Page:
factors, may be loaded much higher than expected. The weight of each
component should also be considered when storing the parts so that the
allowable floor loading is not exceeded.
The following are general procedures for the removal of some of the
common parts of a hydrogenerator. The actual procedures used will probably
vary depending on the design of the unit.
Permanent magnet generator.
After disconnecting the wiring from the
PMG terminal block, remove the mounting bolts, being careful not to lose
the insulating washers and bushing. Center the crane over the PMG and lift
it off using eyebolts installed in the PMG case. Store the insulating gasket
between the PMG and the exciter housing with the PMG.
After removing the brushes, wiring, and exciter housing bolts, the
crane should be centered as close as possible over the exciter and the
rigging hooked up to the exciter housing. To prevent contact between the
exciter stator and rotor, strips of thick gasket material should be inserted in
the exciter air gap, or if possible, the entire exciter rotor may be wrapped
with gasket material.
The thrust block or thrust collar is fitted to the generator
shaft with a very tight fit and requires heat to expand it for removal. Prior
to removal, the unit should be jacked and blocked on the jacks so that there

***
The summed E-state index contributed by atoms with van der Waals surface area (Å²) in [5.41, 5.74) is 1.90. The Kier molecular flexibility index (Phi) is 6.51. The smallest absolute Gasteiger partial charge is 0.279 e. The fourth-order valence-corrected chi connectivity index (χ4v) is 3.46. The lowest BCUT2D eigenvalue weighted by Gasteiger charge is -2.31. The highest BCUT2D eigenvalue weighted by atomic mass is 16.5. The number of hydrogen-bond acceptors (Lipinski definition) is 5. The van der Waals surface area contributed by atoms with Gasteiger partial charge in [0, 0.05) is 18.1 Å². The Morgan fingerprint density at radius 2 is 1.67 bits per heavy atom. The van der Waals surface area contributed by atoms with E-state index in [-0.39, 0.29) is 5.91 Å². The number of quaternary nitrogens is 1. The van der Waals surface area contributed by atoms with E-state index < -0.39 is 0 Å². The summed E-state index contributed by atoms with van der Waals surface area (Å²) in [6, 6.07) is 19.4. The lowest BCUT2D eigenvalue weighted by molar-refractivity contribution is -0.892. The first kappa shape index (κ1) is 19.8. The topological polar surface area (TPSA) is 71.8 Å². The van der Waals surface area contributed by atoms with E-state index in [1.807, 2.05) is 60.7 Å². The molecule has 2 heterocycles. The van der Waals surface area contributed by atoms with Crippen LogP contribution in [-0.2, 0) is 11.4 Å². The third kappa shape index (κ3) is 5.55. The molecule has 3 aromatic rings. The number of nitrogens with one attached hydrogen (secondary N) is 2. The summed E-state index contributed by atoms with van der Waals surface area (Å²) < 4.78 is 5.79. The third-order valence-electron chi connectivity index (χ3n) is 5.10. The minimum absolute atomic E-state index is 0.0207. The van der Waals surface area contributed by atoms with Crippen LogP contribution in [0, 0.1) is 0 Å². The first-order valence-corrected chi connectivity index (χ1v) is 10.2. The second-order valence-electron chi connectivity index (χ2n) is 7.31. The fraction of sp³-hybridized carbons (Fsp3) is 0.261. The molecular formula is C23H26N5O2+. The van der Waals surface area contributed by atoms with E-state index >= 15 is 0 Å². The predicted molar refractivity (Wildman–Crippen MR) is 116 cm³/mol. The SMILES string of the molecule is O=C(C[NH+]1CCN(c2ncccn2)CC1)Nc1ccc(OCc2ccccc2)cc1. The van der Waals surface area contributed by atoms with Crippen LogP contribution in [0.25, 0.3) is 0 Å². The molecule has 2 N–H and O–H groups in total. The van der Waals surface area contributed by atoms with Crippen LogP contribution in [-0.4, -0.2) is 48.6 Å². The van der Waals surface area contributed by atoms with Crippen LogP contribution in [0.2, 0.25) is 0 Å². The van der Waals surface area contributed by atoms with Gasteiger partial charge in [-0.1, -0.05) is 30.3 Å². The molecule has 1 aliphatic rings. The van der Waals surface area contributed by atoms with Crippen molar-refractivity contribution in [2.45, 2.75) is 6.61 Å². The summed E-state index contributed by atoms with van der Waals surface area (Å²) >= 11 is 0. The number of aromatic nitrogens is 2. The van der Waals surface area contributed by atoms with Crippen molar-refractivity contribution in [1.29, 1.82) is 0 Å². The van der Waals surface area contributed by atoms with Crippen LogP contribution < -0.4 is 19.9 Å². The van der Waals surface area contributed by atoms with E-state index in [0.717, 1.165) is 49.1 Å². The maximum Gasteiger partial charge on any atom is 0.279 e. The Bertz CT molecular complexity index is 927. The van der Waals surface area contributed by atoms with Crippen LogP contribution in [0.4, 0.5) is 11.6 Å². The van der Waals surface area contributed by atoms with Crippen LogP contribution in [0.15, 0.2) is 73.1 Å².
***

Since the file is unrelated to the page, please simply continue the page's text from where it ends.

is no weight on the thrust block. The oil should be completely drained, and
bearing housing covers and vapor seals should be removed to provide
access to the block. The rigging to lift the thrust block should include
turnbuckles so that the block can be kept level to prevent binding when it is
lifted off the shaft. If the design allows, the rigging should be attached and
adjusted before the block is heated. Some thrust block designs will not
allow this, as the radial keys must be removed before the rigging can be
installed. The heat should be applied quickly so that the block can expand
without transferring heat to the shaft. To accomplish this, several large
"weed burner" type propane torches or rosebud oxyacetylene torches
should be used. Care should be taken not to heat the rigging excessively.
The length of time required to heat the block will vary depending on the
"tightness" of the fit on the shaft and the condition of the mating surfaces
of the block and shaft. In most cases, when the block has expanded, it will
drop slightly, allowing the radial keys to be removed and the block to be
removed. Thrust blocks that rest on a shoulder on the shaft will not drop,
and the crane must be used to apply a slight upward force on the block
until it "pops" up. In these cases, a dynamometer installed in one leg of the
rigging can be helpful in preventing an overload on the rigging before the
block is expanded sufficiently.